Brent must show he's changed to play again

DALLAS -- Josh Brent stood in front of a judge and listened patiently and silently about his fate. He wasn’t in front of NFL commissioner Roger Goodell or a room of his football peers.

There were no NFL coaches or scouts determining Brent’s future on Friday. There were 10 women and two men making a decision in a Dallas courtroom.

Brent was given a 10-year suspended sentence for being convicted of intoxication manslaughter for his role in the drunken driving accident that killed his best friend and teammate, Jerry Brown.

Brent was placed on probation for 10 years and must pay a $10,000 fine. He will serve a mandatory 180 days in jail in compliance with Texas law on suspended sentences.

Once he’s served his time, the court won’t be in the way of him resuming his NFL career if he so chooses. That fate would be in the hands of Goodell.

"I don’t know [whether he wants to play again]," Brent’s mother, Sherri, said as she left the courthouse Friday.

Brent should have the opportunity to play again if he wants to, but the 6-foot-2, 320-pound former defensive tackle should use his jail time to take a long and hard look at his life before asking for a second chance to play the game he grew up with.

Brent was drunk and driving fast on that December 2012 early morning, an irresponsible combination with a tragic result.

This is the second time Brent was involved in a drinking-and-driving incident. While in college at Illinois, he was given probation for a DWI offense.

You would have thought the first time would have gotten the message through.

It didn’t with Brent.

Maybe the death of his best friend, which leaves a family shaken and a baby girl without a father, will open his eyes to what he’s done.

The NFL needs to make sure that message sticks this time. Counseling and other stipulations must be part of the equation if Brent is to play in the league again.

"He’s still sad and still grieving about Jerry Brown," Brent’s co-counsel, Kevin Brooks, said.

"Josh was pretty somber, not jumping for joy," added his other attorney, George Milner, on the sentencing. "Not sure how to take everything. You can’t understand the guilt that he is living with. I said this on Dec. 8 -- there's not going to be a winner in this case."

And because of that, Brent must clean up his act before he ever winds up near an NFL team again.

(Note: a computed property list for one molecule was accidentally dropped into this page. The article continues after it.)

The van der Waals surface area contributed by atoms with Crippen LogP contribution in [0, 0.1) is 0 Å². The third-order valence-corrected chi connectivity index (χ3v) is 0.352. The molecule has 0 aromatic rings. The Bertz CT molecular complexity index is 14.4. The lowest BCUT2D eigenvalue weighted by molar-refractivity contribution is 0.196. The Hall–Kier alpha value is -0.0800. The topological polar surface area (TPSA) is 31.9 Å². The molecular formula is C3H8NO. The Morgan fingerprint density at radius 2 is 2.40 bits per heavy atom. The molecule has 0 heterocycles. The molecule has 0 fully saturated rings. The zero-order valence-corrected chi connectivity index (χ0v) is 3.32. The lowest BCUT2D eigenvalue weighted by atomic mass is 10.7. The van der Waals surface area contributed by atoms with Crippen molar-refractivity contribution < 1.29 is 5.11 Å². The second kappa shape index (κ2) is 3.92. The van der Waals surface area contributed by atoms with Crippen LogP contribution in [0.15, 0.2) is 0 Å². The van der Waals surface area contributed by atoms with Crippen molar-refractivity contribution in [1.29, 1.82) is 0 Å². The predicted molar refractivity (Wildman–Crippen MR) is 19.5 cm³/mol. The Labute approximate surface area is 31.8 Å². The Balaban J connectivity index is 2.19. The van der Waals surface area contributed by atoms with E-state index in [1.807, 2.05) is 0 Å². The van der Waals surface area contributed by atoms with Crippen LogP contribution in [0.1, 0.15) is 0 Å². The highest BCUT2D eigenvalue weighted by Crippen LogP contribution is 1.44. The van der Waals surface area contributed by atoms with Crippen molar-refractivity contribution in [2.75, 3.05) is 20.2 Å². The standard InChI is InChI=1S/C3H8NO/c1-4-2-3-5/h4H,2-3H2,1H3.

That’s not to say he doesn’t deserve a second chance. The first assistant to the Dallas County District Attorney, Heath Harris, said Brent has a right to play in the NFL.

But he shouldn’t play until he has shown he can handle the responsibility and demonstrate he understands the consequences of what he’s done. Six months in jail alone isn’t going to do that. Paying a fine isn’t doing it, either.

Brent knows he can never have another drink again. He knows he can’t hang out in bars, clubs or at people’s houses where drinking is going to be prevalent.

No more birthday parties for teammates at clubs. No more hanging out late with his drinking buddies. Recovering alcoholics don’t go to bars. Recovering drug addicts don’t contact their suppliers. Recovering gamblers don’t check the point spreads.

That life is behind them. If Brent wants another chance to play in the NFL, his old life must be behind him.

This case with Brent isn’t about the 34 people in Dallas County who received probation after being charged with intoxication manslaughter.

It’s not about him being a former player for the Dallas Cowboys. The franchise didn’t place a drink in Brent’s hands or tell him to get wasted two days before a road game in December.

Based on court testimony, Brent had roughly 17 drinks two days before a game. That’s responsible? That’s the type of guy you want on your team?

Not a chance.

A return to the NFL won’t be easy. Any team, even the Cowboys, will wonder if this has changed his life.

"Anyone that supported my child, I appreciate it to the fullest," Brent’s mother said.

The bigger question is, will Brent appreciate the second chance 12 jurors handed him?

If he clearly does, then somebody will open the door for him. If there is any doubt, if he’s not locked up, he’ll surely be locked out.